A Winner--Even With Rickles
(5 out of 5 stars)
"OK, so Rickles has a limited appeal (at best)--so what! While it's pretty ponderous (I wish I wouldn't spit when I say that), "Night Train To Madrid" is interesting, if for no other reason than to see Don Rickles play a character, rather than himself. Rickles started out as an actor, and while he's no slouch, the episode does drag. It appears evident that Culp and Cosby weren't too thrilled about the script; they lack their customary energy, and the whole thing seems like a collective shrug of the shoulder.Now then, onto the good stuff. "Little Boy Lost" is a swell episode, even though the bad guys are wearing suits in a Santa Monica amusement park (!), and you can spot 'em a mile away. Welllll, it's 1966 entertainment, folks, so deal with it and look beyond the small stuff. In this episode, Kelly is less a womanizer than he is an idealist (he argues the virtues of "The Federalist" over "Das Kapital," thereby blowing his carnal chances with a shapely blonde spy), but loses none of his appeal as a charmer in the face of danger ("Hi there! How're things on your side??"). All in all it's not bad, and the Chayefsky-esque ending is a scream."Casanova From Canarsie" is fluff, pure and simple, but it's pretty funny, and allows Culp to stretch out his comedic talents. Cosby maintains an air of mock dignity a la Oliver Hardy throughout, perfectly consistent with the character of Alexander Scott. On the whole, a nice offering.Ah, but "Cops and Robbers"--the best is saved for last. This episode marks one of Bill Cosby's finest performances, and with an intelligient subtlety explores the depth of his friendship with Kelly. Clearly, by the end of 1966, Cosby had perfected the character of a man who is both cool and complex. True, Jim Brown and his henchman are casted as the stereotypical badman and his psychotic assistant, but I will presume that this was done to illustrate the stark contrasts between the villains and the controlled intelligience of Robinson and Scott. After all, there's alot of ground to cover 51 minutes, and the "I Spy" team pulls it off quite well. I'd give this disc 4 1/2 stars. Oh, by the way, the video image is superb throughout this disc, although I did notice that the soundtrack seemed muted, particularly on "Cops and Robbers." Still, this is a superb disc, and well worth the pittance it costs to experience a fine television series at the peak of its powers."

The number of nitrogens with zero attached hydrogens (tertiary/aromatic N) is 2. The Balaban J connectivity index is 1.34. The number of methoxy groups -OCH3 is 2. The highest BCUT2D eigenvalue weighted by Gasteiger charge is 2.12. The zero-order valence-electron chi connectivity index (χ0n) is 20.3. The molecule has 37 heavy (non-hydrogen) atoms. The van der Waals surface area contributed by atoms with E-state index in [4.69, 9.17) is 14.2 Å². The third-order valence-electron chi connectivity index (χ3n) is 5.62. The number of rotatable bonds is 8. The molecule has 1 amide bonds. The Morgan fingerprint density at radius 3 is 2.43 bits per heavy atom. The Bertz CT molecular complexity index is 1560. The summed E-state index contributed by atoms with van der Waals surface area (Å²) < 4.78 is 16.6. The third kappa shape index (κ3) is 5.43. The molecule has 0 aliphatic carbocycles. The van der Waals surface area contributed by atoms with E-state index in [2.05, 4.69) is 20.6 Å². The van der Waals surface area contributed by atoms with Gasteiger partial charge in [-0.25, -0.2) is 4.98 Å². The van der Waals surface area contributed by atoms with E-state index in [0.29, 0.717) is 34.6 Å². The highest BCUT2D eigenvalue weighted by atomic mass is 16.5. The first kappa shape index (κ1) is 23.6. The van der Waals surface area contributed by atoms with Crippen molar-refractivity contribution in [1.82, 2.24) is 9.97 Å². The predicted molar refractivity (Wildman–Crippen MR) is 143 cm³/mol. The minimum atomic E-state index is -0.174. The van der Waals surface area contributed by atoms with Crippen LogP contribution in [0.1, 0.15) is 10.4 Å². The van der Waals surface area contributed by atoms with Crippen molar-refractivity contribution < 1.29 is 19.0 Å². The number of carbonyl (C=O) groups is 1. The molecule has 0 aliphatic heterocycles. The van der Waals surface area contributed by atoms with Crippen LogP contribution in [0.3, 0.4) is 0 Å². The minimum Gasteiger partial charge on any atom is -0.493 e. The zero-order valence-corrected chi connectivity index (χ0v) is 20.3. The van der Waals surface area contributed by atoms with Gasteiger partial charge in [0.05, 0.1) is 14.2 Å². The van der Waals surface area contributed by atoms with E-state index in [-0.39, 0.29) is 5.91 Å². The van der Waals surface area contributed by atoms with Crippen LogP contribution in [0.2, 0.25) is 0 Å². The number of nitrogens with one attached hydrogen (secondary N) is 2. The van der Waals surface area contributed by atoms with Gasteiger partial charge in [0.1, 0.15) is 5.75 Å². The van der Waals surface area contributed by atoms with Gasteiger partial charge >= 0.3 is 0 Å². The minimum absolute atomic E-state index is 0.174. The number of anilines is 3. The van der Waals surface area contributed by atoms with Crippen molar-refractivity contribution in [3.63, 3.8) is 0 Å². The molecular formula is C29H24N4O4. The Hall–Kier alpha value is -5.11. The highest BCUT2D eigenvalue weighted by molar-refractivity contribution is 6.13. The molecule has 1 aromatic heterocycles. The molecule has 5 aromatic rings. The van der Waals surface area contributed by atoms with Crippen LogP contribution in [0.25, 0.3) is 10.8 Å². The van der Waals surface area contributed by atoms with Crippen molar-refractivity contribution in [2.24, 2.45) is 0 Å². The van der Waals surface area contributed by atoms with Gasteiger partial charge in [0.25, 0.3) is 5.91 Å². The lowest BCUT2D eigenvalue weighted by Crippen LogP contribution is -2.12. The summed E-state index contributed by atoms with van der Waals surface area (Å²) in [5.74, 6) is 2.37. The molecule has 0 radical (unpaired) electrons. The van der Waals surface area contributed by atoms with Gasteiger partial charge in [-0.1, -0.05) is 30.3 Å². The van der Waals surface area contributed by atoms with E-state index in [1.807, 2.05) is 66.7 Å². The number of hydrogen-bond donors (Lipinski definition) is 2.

(5 out of 5 stars)
"This is not so much a review as to tell which episodes are on this DVD. Little Boy Lost (of course) with Ron Howard as a misunderstood boy who steals a piece of equiptment to get noticed by his too-busy Dad.Casanova From Canarsie with Wally Cox as a government file clerk who becomes the target of a spy because of what he knows about the U.S. nuclear program.Night Train to Madrid with Don Rickles as an obnoxious entertainer in a USO show.Cops and Robbers (a boyhood friend of Scott's tries to use the relationship to get top-secret data)."